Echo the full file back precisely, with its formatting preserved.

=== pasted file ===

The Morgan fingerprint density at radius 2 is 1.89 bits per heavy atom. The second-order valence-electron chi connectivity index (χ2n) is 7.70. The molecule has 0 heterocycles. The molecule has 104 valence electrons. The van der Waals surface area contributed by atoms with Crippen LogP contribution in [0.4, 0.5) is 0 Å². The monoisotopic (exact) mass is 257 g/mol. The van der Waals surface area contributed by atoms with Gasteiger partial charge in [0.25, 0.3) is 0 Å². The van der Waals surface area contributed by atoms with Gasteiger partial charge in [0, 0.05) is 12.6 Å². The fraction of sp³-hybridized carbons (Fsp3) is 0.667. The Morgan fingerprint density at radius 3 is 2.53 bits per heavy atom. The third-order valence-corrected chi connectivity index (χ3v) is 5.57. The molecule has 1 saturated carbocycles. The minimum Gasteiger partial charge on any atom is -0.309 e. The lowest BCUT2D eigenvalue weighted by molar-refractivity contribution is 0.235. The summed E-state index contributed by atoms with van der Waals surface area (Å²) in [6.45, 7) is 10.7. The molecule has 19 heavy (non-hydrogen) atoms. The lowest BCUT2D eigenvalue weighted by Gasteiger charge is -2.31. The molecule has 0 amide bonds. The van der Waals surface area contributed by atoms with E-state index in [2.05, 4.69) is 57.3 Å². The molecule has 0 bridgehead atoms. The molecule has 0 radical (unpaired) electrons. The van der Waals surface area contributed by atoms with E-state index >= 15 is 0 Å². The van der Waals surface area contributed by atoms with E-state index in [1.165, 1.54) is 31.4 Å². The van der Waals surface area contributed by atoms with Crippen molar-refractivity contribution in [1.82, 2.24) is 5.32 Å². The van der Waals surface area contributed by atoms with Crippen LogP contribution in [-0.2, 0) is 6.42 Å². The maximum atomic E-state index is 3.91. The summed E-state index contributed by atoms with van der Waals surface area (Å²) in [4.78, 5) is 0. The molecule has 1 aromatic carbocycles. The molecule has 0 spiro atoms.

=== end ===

The Morgan fingerprint density at radius 2 is 1.89 bits per heavy atom. The second-order valence-electron chi connectivity index (χ2n) is 7.70. The molecule has 0 heterocycles. The molecule has 104 valence electrons. The van der Waals surface area contributed by atoms with Crippen LogP contribution in [0.4, 0.5) is 0 Å². The monoisotopic (exact) mass is 257 g/mol. The van der Waals surface area contributed by atoms with Gasteiger partial charge in [0.25, 0.3) is 0 Å². The van der Waals surface area contributed by atoms with Gasteiger partial charge in [0, 0.05) is 12.6 Å². The fraction of sp³-hybridized carbons (Fsp3) is 0.667. The Morgan fingerprint density at radius 3 is 2.53 bits per heavy atom. The third-order valence-corrected chi connectivity index (χ3v) is 5.57. The molecule has 1 saturated carbocycles. The minimum Gasteiger partial charge on any atom is -0.309 e. The lowest BCUT2D eigenvalue weighted by molar-refractivity contribution is 0.235. The summed E-state index contributed by atoms with van der Waals surface area (Å²) in [6.45, 7) is 10.7. The molecule has 19 heavy (non-hydrogen) atoms. The lowest BCUT2D eigenvalue weighted by Gasteiger charge is -2.31. The molecule has 0 amide bonds. The van der Waals surface area contributed by atoms with E-state index in [2.05, 4.69) is 57.3 Å². The molecule has 0 bridgehead atoms. The molecule has 0 radical (unpaired) electrons. The van der Waals surface area contributed by atoms with E-state index >= 15 is 0 Å². The van der Waals surface area contributed by atoms with E-state index in [1.165, 1.54) is 31.4 Å². The van der Waals surface area contributed by atoms with Crippen molar-refractivity contribution in [1.82, 2.24) is 5.32 Å². The van der Waals surface area contributed by atoms with Crippen LogP contribution in [-0.2, 0) is 6.42 Å². The maximum atomic E-state index is 3.91. The summed E-state index contributed by atoms with van der Waals surface area (Å²) in [4.78, 5) is 0. The molecule has 1 aromatic carbocycles. The molecule has 0 spiro atoms.